Best of Series,  Show Notes,  Summer of the Short Story

Episode 230: “Best of” Series – “Why I Write” by George Orwell, Ep. 16

For this week’s “Best of The Literary Life” series episode, we revisit a conversation about George Orwell’s essay “Why I Write.” Angelina and Cindy kick off the discussion about how much they each identify with Orwell’s description of his childhood. In his story of learning to write, we see many aspects of a good education, even his inclination to imitate other authors. An important point Angelina brings up is Orwell’s own struggle against the calling he felt to write, in contrast to having an ambition to do so. Angelina brings up a related story about musician Gregory Alan Isakov, and Cindy reiterates the idea of why we need leisure in order to find our vocation.

Cindy and Angelina also bring out some of the qualities Orwell possessed that make a good writer. Maturity as a human being and as a master of a craft are crucial to certain forms of writing, as Orwell points out about his own work. Other topics of conversation include truth-telling in writing, the motives for writing according to Orwell, and the growing process of writers.

If you want to find replays of the 2019 Back to School online conference referenced in this episode, you can purchase them in Cindy’s shop at For replays of the How to Love Poetry webinar with Thomas, you can find those at

Check out the schedule for the podcast’s summer episodes on our Upcoming Events page.

Listen to The Literary Life:

Commonplace Quotes:

Never had she seen it so clearly as on this evening — what destiny had demanded of her and what it had given her in return with her seven sons. Over and over again joy had quickened the beat of her heart; fear on their behalf had rent it in two. They were her children, these big sons with their lean, bony, boy’s bodies, just as they had been when they were small and so plump that they barely hurt themselves when they tumbled down on their way between the bench and her knee. They were hers, just as they had been back when she lifted them out of the cradle to her milk-filled breast and had to support their heads, which wobbled on their frail necks the way a bluebell nods on its stalk. Wherever they ended in the world, wherever they journeyed, forgetting their mother– she thought that for her, their lives would be like a current in her own life; they would be one with her, just as they had been when she alone on this earth knew about the new life hidden inside, drinking from her blood and making her cheeks pale.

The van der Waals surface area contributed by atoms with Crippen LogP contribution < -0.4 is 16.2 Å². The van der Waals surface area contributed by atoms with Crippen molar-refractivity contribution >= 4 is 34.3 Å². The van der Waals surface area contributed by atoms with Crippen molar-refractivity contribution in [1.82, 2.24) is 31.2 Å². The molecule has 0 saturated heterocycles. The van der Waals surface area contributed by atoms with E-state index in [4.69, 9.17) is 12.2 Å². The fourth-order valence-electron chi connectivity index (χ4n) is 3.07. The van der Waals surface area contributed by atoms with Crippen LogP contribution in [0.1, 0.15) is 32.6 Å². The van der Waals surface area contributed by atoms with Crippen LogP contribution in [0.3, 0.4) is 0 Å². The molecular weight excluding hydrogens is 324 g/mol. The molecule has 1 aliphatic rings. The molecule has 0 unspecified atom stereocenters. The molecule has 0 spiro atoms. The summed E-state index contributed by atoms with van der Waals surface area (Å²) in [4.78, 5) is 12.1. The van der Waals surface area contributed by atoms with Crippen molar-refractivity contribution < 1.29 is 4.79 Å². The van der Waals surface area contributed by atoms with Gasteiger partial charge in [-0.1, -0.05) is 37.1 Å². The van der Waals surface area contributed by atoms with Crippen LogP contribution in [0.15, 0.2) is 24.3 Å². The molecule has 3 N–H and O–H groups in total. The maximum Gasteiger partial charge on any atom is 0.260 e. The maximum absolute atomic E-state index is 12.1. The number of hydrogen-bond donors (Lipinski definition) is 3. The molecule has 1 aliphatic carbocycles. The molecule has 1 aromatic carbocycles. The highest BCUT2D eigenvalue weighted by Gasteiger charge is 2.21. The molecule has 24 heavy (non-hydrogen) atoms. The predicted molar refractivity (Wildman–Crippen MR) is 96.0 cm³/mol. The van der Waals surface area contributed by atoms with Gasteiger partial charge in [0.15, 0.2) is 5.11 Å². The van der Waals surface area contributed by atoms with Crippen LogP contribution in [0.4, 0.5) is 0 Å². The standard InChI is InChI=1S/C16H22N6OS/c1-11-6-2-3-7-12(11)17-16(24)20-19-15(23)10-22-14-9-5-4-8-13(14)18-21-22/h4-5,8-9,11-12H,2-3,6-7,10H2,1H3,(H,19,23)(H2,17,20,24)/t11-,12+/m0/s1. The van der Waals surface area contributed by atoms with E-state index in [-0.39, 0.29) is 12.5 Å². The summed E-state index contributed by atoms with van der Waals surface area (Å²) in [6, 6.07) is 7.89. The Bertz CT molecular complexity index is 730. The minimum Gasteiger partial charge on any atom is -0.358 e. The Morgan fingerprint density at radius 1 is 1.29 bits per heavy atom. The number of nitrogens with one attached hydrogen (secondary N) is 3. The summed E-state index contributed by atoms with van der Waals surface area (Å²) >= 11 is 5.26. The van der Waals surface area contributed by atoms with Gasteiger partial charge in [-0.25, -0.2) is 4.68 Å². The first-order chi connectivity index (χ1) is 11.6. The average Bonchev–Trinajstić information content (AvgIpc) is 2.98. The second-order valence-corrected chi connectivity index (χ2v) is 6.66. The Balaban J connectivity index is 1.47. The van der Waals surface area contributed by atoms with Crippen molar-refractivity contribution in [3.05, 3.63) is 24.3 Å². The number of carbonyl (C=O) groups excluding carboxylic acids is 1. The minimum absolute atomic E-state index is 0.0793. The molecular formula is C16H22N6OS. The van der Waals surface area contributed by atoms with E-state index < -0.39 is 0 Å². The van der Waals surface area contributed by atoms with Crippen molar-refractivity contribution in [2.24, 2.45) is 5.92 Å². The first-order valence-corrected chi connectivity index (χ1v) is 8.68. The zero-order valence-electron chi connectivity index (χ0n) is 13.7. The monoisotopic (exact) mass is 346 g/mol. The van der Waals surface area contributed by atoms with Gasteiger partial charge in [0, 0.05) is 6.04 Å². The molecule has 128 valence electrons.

Sigrid Undset, from Kristen Lavransdatter

Orwell was a poet who happened to find his medium in prose, a poet not so much in his means of expression as in the nature of his vision, which could strip the sprawling tangle of the world around him down to its core with the simplicity of a timeless flash of intuition.

C. M. Wodehouse, from the introduction to Animal Farm

Veni, Creator Spiritus

by John Dryden

Creator Spirit, by whose aid
The world’s foundations first were laid,
Come, visit ev’ry pious mind;
Come, pour thy joys on human kind;
From sin, and sorrow set us free;
And make thy temples worthy Thee.

O, Source of uncreated Light, 
The Father’s promis’d Paraclete! 
Thrice Holy Fount, thrice Holy Fire, 
Our hearts with heav’nly love inspire; 
Come, and thy Sacred Unction bring 
To sanctify us, while we sing! 

Plenteous of grace, descend from high, 
Rich in thy sev’n-fold energy! 
Thou strength of his Almighty Hand, 
Whose pow’r does heav’n and earth command: 
Proceeding Spirit, our Defence, 
Who do’st the gift of tongues dispence, 
And crown’st thy gift with eloquence! 

Refine and purge our earthly parts; 
But, oh, inflame and fire our hearts! 
Our frailties help, our vice control; 
Submit the senses to the soul; 
And when rebellious they are grown, 
Then, lay thy hand, and hold ’em down. 

Chase from our minds th’ Infernal Foe; 
And peace, the fruit of love, bestow; 
And, lest our feet should step astray, 
Protect, and guide us in the way. 

Make us Eternal Truths receive, 
And practise, all that we believe: 
Give us thy self, that we may see 
The Father and the Son, by thee. 

Immortal honour, endless fame, 
Attend th’ Almighty Father’s name: 
The Saviour Son be glorified, 
Who for lost Man’s redemption died: 
And equal adoration be, 
Eternal Paraclete, to thee.

Book List:

Kristen Lavransdatter by Sigrid Undset

Animal Farm by George Orwell

P. G. Wodehouse

The Fellowship: The Literary Lives of the Inklings by Philip and Carol Zaleski

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You can find Angelina and Thomas at, on Instagram @angelinastanford, and on Facebook at

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